Steve Smith of Australia celebrates after reaching his century during day three of the First Test Match of the 2017/18 Ashes Series between Australia and England at The Gabba on November 25, 2017 in Brisbane, Australia. (Photo by Ryan Pierse/Getty Images)

Steve Smith’s century at the Gabba in 2017. (Photo by Ryan Pierse/Getty Images)

The then Australian Test Captain, along with vice-captain David Warner and batsman Cameron Bancroft, would be suspended for eighteen months for taking part in the Cape Town ball tampering scandal.

Many, including former Australian captain Ian Chappell, thought Smith wouldn’t return to the sport at a high level, and the percentage that did would not have imagined what would transpire in his first series back in 2019 at the Ashes.

Smith knew the barrage of abuse to follow him in England would be horrific, and the conditions he and the Aussies would have to play through were nothing short of a nightmare.

Nonetheless, he would complete his redemption story and rewrite the record books, producing the most remarkable series in the past century averaging 110, scoring two hundreds, a double hundred, and four fifties.

The series included many significant innings, but none more so than the first innings ton (which he rates as his best) in the first test at Edgbaston, where he would again save his side by making 144 to carry Australia from a perilous 8-122 to 284 all out.

This century, followed by another in the second innings (his 24th and 25th test hundreds), would be the catalyst for Australia’s first test victory.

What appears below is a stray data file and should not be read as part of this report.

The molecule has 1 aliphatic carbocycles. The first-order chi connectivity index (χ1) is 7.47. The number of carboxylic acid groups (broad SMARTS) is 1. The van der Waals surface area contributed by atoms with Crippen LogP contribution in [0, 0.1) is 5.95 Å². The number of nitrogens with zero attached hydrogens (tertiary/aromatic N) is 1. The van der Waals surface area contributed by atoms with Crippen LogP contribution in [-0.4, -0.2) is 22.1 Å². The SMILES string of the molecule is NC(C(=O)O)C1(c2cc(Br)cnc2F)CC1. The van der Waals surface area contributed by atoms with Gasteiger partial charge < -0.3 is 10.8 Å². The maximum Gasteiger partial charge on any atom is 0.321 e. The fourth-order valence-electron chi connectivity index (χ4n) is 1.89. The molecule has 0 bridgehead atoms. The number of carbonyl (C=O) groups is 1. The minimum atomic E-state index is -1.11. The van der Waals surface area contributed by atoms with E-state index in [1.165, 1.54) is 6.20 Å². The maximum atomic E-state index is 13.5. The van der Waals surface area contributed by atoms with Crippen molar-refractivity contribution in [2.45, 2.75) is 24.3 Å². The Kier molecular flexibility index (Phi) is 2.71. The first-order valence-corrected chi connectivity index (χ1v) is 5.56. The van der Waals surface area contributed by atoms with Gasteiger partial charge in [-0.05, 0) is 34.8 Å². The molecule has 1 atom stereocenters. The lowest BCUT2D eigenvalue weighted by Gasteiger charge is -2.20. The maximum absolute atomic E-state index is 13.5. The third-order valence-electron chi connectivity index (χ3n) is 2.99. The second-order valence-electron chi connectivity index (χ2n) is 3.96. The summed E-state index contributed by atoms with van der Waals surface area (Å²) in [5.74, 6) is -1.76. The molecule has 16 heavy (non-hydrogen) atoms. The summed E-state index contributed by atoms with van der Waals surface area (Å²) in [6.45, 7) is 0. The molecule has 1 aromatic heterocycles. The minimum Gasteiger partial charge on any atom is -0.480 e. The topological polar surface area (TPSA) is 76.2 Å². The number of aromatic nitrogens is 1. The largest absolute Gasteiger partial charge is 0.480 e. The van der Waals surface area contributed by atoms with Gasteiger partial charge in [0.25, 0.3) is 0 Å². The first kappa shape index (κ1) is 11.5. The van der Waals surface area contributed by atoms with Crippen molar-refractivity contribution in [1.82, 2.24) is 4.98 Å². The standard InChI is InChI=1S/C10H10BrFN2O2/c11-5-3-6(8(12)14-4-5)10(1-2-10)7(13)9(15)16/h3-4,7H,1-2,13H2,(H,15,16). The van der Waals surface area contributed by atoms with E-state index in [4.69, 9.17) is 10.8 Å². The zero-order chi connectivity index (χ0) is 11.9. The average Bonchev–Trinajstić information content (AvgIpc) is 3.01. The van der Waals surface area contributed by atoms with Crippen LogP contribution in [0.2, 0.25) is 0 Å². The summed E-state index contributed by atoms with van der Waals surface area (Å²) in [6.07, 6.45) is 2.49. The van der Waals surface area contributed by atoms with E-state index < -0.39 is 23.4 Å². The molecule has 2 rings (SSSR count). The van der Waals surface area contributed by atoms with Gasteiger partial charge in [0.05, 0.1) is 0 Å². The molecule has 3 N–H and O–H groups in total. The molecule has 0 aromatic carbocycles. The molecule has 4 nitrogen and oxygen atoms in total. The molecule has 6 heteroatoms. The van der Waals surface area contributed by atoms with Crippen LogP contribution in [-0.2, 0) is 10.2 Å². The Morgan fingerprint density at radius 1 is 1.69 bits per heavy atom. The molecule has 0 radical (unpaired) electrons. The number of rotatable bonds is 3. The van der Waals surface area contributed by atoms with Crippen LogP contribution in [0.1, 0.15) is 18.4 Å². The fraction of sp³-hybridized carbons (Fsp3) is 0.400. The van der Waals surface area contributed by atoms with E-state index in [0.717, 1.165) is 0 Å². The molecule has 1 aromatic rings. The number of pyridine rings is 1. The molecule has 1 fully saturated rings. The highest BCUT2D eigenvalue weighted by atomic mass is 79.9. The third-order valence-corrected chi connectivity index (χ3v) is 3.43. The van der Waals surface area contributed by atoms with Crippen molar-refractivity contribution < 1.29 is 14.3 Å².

Smith had a lean period without scoring a century from late 2019 to early 2021, but has seemingly reinvented himself and has since scored five centuries since the start of 2022.

Fast forward to 2023 and after his 32nd test hundred in his 99th test at Lord’s, the ground where he made his debut, in great news to Australian fans, the Kogarah local doesn’t look like he is slowing down.

A career that started with a relative goal to replace the late great Shane Warne and become Australia’s long-term spinner, instead has replaced and surpassed batting greats the likes of Ricky Ponting, Matthew Hayden and Michael Hussey in an inconceivable turn of events.

No matter if you love him for his unique batting style and relentless ability to score, or hate him for his 2018 indiscretions, he’s still around and still scoring runs for Australia and you have to respect his tenacity and competitive nature.

Steve Smith

Steve Smith. (Photo by Cameron Spencer/Getty Images)

Smith enters his 100th test with the highest average anyone has ever had at this period of their careers at 59.56 and scoring a 33rd hundred will be right at the top of his mind.

According to this writer, and most of the cricketing world, he is the greatest test batsman of the modern era and to be able to watch his competition with fellow greats Joe Root, Virat Kohli and Kane Williamson is something we have been and continue to be, blessed to watch.